However there is no hope that Welsh Labour will make this sensible and necessary change. They will use money from 'rich' areas like Vale of Glamorgan to subsidise the poorer ones. And whack up CT on second home owners in Pembrokshire.

L fairfax said...

Get rid of it and charge a percentage on the land value would be the easiest idea.

BlokeInBrum said...

Tax wealth, success and hard work and get less of it.
How about we don't assume that citizens are indentured tax slaves to be milked to the max by the state? I do agree with anon though, far to many at the top and the bottom end of the income distribution are able to weasle out of paying their fair share. It should certainly be reformed. How about we charge for each individual instead of on property instead? We could call it something catchy like the "Community Charge" or something. I'm sure Starmer would love it.

Anonymous said...

Ah yes, Community Charge. Poll Tax. That always ends well, doesn't it?

John in Cheshire said...

How about charging households for what they want. Each year send each household a menu of services with the respective cost for each of them and let the taxpayer tick off those items that they want to pay for.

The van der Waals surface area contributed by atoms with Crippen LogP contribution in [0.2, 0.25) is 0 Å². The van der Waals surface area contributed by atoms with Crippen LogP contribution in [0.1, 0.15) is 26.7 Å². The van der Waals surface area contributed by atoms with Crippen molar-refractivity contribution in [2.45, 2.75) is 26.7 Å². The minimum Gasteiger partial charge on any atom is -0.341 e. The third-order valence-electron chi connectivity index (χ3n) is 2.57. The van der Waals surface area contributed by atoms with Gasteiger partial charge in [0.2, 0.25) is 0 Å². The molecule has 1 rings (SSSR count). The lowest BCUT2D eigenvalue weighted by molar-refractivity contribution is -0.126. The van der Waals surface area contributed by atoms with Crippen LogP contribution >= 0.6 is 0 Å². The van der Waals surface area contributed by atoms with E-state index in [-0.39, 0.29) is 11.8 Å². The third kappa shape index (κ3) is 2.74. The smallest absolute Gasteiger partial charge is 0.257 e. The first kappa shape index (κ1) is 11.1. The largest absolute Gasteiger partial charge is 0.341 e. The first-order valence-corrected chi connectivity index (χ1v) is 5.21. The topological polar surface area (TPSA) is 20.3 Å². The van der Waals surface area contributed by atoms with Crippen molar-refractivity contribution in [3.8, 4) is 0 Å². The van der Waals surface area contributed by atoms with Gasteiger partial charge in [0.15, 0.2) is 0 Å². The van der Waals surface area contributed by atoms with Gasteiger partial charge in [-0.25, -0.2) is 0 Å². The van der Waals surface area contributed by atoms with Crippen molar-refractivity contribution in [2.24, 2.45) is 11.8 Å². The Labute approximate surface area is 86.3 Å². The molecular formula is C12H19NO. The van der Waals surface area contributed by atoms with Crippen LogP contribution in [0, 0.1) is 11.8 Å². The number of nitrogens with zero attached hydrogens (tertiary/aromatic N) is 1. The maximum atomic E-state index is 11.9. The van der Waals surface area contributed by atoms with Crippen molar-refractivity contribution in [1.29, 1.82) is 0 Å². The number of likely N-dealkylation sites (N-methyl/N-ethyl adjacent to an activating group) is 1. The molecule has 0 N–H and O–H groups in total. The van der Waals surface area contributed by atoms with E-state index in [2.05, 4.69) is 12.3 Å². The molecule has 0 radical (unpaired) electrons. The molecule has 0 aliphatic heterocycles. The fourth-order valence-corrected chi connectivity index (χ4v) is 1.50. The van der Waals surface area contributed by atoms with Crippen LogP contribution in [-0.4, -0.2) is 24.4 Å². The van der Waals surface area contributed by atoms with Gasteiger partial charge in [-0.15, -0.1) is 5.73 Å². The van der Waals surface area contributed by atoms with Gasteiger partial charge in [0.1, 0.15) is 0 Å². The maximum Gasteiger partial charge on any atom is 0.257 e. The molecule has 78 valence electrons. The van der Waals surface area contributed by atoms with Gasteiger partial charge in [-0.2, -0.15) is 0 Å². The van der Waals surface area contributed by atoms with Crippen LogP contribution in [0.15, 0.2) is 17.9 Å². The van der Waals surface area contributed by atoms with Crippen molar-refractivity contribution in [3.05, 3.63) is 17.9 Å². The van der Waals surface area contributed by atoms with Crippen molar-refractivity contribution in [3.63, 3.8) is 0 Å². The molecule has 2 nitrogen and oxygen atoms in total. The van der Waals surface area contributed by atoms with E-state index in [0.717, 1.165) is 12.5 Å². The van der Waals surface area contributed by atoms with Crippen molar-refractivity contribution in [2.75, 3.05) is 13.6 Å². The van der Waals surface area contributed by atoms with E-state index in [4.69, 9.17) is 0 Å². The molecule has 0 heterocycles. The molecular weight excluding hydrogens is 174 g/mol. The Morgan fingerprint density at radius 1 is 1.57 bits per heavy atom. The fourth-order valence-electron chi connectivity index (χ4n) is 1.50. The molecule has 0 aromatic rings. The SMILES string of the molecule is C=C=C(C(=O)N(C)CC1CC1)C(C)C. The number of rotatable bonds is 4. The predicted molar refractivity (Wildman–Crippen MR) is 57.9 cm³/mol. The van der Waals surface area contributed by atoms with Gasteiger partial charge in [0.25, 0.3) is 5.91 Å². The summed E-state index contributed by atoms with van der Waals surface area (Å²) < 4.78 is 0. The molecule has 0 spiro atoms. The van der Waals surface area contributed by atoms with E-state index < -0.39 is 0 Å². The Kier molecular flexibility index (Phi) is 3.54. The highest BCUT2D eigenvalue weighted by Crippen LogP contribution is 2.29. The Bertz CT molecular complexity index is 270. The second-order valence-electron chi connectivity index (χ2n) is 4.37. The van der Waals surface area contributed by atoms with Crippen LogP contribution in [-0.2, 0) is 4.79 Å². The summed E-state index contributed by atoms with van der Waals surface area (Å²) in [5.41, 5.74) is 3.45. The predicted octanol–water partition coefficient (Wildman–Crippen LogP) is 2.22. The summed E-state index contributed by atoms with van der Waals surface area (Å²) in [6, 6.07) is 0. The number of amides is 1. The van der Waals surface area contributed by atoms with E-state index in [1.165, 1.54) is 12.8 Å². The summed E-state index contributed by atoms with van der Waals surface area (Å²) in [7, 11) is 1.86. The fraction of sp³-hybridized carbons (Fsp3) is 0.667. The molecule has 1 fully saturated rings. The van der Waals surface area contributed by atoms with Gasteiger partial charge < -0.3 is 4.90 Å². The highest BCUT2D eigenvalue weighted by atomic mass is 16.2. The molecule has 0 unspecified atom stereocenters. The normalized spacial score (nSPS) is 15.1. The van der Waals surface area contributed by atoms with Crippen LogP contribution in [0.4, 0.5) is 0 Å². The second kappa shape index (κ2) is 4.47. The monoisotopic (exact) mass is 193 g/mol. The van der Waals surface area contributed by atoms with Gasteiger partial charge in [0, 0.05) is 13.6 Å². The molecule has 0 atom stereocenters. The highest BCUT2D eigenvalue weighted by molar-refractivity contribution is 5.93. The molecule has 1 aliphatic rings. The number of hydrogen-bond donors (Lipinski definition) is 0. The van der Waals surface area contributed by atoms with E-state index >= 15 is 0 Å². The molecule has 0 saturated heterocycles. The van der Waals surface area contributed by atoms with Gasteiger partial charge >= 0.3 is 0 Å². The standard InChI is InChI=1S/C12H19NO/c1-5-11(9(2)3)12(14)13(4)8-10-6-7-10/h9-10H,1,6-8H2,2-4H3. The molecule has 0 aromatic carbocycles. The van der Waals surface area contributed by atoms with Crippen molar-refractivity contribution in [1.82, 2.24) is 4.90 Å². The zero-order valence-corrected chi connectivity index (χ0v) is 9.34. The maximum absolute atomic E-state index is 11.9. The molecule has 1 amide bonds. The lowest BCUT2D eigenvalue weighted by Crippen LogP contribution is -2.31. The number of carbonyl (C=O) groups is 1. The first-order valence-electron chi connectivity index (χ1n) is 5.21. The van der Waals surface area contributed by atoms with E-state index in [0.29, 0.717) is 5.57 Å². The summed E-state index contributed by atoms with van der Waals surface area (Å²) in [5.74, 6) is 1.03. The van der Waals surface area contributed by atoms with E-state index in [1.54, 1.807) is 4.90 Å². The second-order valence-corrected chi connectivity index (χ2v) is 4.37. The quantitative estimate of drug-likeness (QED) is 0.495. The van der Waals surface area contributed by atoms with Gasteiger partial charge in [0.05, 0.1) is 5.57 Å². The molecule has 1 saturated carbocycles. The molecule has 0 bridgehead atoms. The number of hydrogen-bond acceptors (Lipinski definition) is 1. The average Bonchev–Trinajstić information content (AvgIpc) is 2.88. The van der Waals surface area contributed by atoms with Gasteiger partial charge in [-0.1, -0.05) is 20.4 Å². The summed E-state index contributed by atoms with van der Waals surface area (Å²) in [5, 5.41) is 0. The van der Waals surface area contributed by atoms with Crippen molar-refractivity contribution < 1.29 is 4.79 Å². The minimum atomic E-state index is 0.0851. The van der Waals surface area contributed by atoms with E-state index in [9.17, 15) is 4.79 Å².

Nick Drew said...

There's a problem with that overall approach: few people would ever tick the box for Defence.

So then you make Defence a compulsory 'service', and then the Police, and then roads, and then ...

Caeser Hēméra said...

A higher number of bands has long been needed, however the problem with wealth taxes is that the payment comes out of income or savings, so you're always going to hit the off buffer of someone with paper wealth, but cash poor.

It's the kind of thing the media love too - 90 year old granny, husband was a war hero, died x years ago, house purchased for very little is now worth a lot through no fault or plan of hers, lived there most of her life, full of memories, here's where we measured the kids height, here's hubby's medals, here's the cute old family spaniel... But here comes Herr Kouncilmann, heart of stone, forcing her out, doesn't need this at her time of life, heart isn't what it used to be, kids have moved abroad...

So avoiding that has to be baked in, otherwise no one is going to copy it.

Anonymous said...

"Get rid of it and charge a percentage on the land value would be the easiest idea."

Problems with LVT.
1. How do you value the land? The govt would presumably be in charge of valuing and would have a huge interest in overstating the value.